Heartbleed encryption flaw leaves millions of sites at risk

A flaw in an encryption technology used to protect major websites including Yahoo has left a huge amount of private data at risk – and internet giants are scrambling to find fixes for a problem which could leave customer data exposed to criminals.

The bug, known as ‘Heartbleed’ is described as one of the “most serious security flaws ever found” according to the Telegraph’s report. It afffects the open-source encryption software OpenSSL – which is used on millions of web servers – and has been undiscovered for more than two years. The Telegraph reports that it could have been used to steal passwords, credit card details and even encryption keys, without trace.

Major sites including Yahoo Mail and others, are vulnerable, and are scrambling to deploy fixes. A  proof-of-concept exploit for the bug has already been posted on coding site Github.

The researchers who discovered Heartbleed say that it has left private keys, and other secrets exposed “for years”. The researchers tested the vulnerability themselves and wrote that they were able to gain access to large amounts of data, leaving no trace of their presence.

“We have tested some of our own services from an attacker’s perspective,” they wrote. “We attacked ourselves from outside, without leaving a trace. Without using any privileged information, we were able steal from ourselves secret keys, usernames and passwords, instant messages, emails and business critical documents and communication.”

The bug was discovered by researchers from Finnnish firm Codenomicon working with Google. A dedicated website helps to explain some of the risks – although the researchers admit they do not know how widely the bug has been exploited.

“The Heartbleed Bug is a serious vulnerability in the popular OpenSSL cryptographic software library. This weakness allows stealing the information protected, under normal conditions, by the SSL/TLS encryption used to secure the Internet,” the firm writes.

“The Heartbleed bug allows anyone on the Internet to read the memory of the systems protected by the vulnerable versions of the OpenSSL software. This compromises the secret keys used to identify the service providers and to encrypt the traffic, the names and passwords of the users and the actual content. This allows attackers to eavesdrop on communications, steal data directly from the services and users and to impersonate services and users.”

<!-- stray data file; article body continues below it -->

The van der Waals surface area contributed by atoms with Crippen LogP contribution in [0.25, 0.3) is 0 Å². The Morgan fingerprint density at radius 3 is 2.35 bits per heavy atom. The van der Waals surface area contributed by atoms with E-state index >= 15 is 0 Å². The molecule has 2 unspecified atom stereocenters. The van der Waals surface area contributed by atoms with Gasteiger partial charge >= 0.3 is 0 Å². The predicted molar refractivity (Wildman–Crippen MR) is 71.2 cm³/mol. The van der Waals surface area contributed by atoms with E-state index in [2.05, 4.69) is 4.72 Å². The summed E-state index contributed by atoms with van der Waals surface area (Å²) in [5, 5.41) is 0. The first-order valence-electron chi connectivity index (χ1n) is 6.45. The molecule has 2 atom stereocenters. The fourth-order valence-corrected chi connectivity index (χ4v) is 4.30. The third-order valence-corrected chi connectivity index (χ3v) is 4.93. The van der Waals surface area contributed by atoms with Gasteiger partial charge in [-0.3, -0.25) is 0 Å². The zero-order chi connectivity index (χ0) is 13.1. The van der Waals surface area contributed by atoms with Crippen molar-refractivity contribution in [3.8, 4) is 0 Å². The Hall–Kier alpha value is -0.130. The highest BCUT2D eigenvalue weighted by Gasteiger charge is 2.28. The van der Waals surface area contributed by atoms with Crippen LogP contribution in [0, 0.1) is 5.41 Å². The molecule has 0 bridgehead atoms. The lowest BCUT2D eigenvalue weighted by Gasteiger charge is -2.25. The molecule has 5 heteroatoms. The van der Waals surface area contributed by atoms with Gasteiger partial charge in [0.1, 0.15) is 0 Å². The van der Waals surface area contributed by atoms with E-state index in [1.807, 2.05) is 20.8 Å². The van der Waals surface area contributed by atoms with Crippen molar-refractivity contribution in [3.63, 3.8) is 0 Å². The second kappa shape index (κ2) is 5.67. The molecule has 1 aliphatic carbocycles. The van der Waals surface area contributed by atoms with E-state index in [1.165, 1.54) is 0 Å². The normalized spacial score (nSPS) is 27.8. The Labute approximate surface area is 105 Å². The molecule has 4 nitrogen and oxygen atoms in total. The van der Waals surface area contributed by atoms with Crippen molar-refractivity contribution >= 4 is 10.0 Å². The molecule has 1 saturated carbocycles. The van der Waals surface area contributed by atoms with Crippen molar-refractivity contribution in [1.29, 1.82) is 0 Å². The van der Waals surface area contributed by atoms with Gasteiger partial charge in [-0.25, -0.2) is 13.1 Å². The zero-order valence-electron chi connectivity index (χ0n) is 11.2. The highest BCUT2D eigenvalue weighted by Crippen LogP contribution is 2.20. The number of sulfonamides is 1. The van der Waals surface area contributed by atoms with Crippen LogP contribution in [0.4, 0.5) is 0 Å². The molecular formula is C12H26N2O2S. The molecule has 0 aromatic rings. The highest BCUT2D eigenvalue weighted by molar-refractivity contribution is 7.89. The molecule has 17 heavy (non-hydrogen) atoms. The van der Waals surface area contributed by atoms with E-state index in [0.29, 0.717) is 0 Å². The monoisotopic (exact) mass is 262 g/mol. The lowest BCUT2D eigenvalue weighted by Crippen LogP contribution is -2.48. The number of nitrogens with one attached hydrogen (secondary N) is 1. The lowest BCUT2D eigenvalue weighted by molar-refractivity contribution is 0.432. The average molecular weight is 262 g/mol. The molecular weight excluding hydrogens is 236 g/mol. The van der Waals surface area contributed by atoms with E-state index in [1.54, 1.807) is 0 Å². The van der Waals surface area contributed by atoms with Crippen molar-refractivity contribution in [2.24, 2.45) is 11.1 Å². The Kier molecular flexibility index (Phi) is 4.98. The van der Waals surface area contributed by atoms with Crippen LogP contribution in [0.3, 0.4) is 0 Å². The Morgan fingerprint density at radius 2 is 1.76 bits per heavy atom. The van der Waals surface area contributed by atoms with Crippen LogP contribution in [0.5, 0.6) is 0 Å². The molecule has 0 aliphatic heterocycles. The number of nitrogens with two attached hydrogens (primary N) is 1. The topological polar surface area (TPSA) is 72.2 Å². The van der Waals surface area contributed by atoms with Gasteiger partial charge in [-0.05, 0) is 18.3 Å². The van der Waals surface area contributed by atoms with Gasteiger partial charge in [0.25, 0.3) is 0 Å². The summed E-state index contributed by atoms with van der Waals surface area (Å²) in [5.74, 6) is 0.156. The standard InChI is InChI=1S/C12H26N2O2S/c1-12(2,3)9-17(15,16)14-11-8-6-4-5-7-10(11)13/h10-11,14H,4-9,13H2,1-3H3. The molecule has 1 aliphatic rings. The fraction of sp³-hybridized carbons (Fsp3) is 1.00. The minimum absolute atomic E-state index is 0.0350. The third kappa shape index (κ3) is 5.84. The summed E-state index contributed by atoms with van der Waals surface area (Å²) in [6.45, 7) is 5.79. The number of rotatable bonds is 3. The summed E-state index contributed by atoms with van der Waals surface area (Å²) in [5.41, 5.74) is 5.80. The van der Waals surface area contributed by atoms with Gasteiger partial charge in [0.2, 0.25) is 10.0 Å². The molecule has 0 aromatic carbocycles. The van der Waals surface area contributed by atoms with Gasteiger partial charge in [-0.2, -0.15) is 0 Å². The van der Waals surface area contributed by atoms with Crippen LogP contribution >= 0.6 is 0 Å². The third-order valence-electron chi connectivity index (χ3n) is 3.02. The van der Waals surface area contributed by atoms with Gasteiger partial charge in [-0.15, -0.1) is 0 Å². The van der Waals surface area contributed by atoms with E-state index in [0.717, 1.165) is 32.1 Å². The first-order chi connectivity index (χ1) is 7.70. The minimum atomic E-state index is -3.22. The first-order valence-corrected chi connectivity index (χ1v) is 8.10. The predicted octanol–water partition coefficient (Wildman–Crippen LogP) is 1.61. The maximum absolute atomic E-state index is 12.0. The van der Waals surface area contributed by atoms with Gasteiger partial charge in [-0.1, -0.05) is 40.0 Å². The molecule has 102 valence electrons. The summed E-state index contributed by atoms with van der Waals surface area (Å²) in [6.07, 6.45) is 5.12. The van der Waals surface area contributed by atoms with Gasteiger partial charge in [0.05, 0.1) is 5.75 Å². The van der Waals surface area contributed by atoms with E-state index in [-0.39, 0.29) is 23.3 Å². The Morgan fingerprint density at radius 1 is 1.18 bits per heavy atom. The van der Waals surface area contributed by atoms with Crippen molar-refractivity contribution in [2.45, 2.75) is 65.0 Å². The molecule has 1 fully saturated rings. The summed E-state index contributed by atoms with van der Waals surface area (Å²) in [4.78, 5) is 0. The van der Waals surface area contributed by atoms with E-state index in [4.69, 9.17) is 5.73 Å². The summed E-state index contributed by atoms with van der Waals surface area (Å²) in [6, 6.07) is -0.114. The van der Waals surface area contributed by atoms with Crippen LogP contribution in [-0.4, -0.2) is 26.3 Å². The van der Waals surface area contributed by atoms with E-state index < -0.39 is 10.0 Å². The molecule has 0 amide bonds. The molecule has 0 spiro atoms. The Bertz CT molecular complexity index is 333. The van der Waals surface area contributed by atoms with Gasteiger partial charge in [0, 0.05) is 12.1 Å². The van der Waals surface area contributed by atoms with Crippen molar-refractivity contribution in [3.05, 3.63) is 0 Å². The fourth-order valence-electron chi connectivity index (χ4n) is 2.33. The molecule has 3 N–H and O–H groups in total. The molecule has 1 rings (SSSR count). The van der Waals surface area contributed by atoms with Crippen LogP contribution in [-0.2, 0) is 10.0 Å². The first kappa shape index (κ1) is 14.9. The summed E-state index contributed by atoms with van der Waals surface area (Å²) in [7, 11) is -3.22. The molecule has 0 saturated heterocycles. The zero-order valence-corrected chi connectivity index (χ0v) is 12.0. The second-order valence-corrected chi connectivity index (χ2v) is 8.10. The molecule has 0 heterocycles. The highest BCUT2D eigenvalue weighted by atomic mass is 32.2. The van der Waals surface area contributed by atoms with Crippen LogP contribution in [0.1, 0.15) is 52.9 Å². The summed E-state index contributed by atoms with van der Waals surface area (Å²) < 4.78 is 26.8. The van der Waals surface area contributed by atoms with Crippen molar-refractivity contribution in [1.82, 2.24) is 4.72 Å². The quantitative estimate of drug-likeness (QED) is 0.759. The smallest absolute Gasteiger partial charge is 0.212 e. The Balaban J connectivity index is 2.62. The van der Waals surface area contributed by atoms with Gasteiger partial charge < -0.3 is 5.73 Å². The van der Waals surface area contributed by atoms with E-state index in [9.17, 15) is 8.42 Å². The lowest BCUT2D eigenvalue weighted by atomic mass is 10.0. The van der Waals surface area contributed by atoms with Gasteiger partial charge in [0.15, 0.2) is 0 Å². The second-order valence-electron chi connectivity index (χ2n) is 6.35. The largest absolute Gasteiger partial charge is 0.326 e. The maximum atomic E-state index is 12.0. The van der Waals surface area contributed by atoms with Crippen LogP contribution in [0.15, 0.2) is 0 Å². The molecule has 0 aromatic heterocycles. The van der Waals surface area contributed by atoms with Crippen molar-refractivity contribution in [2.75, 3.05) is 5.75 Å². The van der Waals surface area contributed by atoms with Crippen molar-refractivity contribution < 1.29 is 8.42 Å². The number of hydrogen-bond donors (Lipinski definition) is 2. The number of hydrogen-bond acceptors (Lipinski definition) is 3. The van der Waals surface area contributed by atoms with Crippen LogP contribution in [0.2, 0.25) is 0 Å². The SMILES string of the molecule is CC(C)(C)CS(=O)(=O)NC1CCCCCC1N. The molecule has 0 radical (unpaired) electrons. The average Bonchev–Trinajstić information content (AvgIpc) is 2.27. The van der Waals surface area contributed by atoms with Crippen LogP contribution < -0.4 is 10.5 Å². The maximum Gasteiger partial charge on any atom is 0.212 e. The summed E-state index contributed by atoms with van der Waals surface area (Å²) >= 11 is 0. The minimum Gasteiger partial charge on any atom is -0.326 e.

ESET Senior Research Fellow David Harley offers advice on how to deal with problem, “Sites that have never run the 1.0.1 and 1.0.2-beta releases of OpenSSL including 1.0.1f and 1.0.2-beta1 shouldn’t be panicking about this, but those that are running them need to upgrade to 1.0.1g or recompile -DOPENSSL_NO_HEARTBEATS, as recommended by the OpenSSL security advisory. However, they should also be looking for and revoking (and reissuing) compromised keys, and changing user passwords. This applies even to sites that ran a vulnerable version for a while but have upgraded since, as the bug has been around since 2011. While I haven’t checked all the links and resources listed there, this site looks like an excellent starting point for sites that need to know more about the problem and its remediation, as well as the heartbleed.com page. It’s worth remembering that some embedded devices also use OpenSSL: it isn’t just a server issue.”

Open SSL wrote on their site, “A missing bounds check in the handling of the TLS heartbeat extension can be used to reveal up to 64kB of memory to a connected client or server. This issue did not affect versions of OpenSSL prior to 1.0.1.”

Author Rob Waugh, We Live Security

  • https://s.arciszewski.me Scott Arciszewski

    Heartbleed isn’t an encryption flaw. Heartbleed refers to a bug in OpenSSL 1.0.1 through 1.0.1f that doesn’t perform bounds-checking on TLS and DTLS heartbeat responses, which allows an attacker to read up to 64 KB of memory from the target server. The encryption isn’t the flawed part here.

    • http://dharley.wordpress.com/ David Harley

      I think Rob meant that it’s a flaw in encryption technology, but you’re right of course.

    • Simon

      So is like a buffer underflow? Sending less than expected but recalling the allowed length?

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